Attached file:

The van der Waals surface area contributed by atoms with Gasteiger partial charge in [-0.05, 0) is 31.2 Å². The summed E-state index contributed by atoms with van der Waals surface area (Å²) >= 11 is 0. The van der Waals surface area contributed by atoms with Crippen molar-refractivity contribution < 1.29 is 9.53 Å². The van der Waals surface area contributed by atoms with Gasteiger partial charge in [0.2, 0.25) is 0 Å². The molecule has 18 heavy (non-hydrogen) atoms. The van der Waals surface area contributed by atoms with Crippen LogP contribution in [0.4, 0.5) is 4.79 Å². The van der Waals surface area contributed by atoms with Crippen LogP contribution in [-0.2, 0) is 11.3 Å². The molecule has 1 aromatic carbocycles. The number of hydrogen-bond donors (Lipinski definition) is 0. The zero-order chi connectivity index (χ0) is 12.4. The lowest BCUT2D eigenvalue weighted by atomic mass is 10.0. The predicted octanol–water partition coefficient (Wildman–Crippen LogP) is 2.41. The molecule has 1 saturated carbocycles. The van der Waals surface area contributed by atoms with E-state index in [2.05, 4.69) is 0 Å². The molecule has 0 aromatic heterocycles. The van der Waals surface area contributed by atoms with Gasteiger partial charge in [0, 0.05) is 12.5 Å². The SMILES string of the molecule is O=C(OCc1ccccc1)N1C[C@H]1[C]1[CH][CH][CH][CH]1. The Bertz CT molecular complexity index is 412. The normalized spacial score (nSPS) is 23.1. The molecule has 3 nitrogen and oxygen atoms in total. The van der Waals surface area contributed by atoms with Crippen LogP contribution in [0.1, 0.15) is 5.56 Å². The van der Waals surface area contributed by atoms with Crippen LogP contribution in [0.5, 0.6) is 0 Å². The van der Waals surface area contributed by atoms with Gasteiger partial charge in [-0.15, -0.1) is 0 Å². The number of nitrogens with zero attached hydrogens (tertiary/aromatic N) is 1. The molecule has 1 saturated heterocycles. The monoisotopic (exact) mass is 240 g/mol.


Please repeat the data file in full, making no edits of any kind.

The van der Waals surface area contributed by atoms with Gasteiger partial charge in [-0.05, 0) is 31.2 Å². The summed E-state index contributed by atoms with van der Waals surface area (Å²) >= 11 is 0. The van der Waals surface area contributed by atoms with Crippen molar-refractivity contribution < 1.29 is 9.53 Å². The van der Waals surface area contributed by atoms with Gasteiger partial charge in [0.2, 0.25) is 0 Å². The molecule has 18 heavy (non-hydrogen) atoms. The van der Waals surface area contributed by atoms with Crippen LogP contribution in [0.4, 0.5) is 4.79 Å². The van der Waals surface area contributed by atoms with Crippen LogP contribution in [-0.2, 0) is 11.3 Å². The molecule has 1 aromatic carbocycles. The number of hydrogen-bond donors (Lipinski definition) is 0. The zero-order chi connectivity index (χ0) is 12.4. The lowest BCUT2D eigenvalue weighted by atomic mass is 10.0. The predicted octanol–water partition coefficient (Wildman–Crippen LogP) is 2.41. The molecule has 1 saturated carbocycles. The van der Waals surface area contributed by atoms with E-state index in [2.05, 4.69) is 0 Å². The molecule has 0 aromatic heterocycles. The van der Waals surface area contributed by atoms with Gasteiger partial charge in [0, 0.05) is 12.5 Å². The SMILES string of the molecule is O=C(OCc1ccccc1)N1C[C@H]1[C]1[CH][CH][CH][CH]1. The Bertz CT molecular complexity index is 412. The normalized spacial score (nSPS) is 23.1. The molecule has 3 nitrogen and oxygen atoms in total. The van der Waals surface area contributed by atoms with Crippen LogP contribution in [0.1, 0.15) is 5.56 Å². The van der Waals surface area contributed by atoms with Crippen LogP contribution in [0.5, 0.6) is 0 Å². The van der Waals surface area contributed by atoms with Gasteiger partial charge in [-0.15, -0.1) is 0 Å². The number of nitrogens with zero attached hydrogens (tertiary/aromatic N) is 1. The molecule has 1 saturated heterocycles. The monoisotopic (exact) mass is 240 g/mol.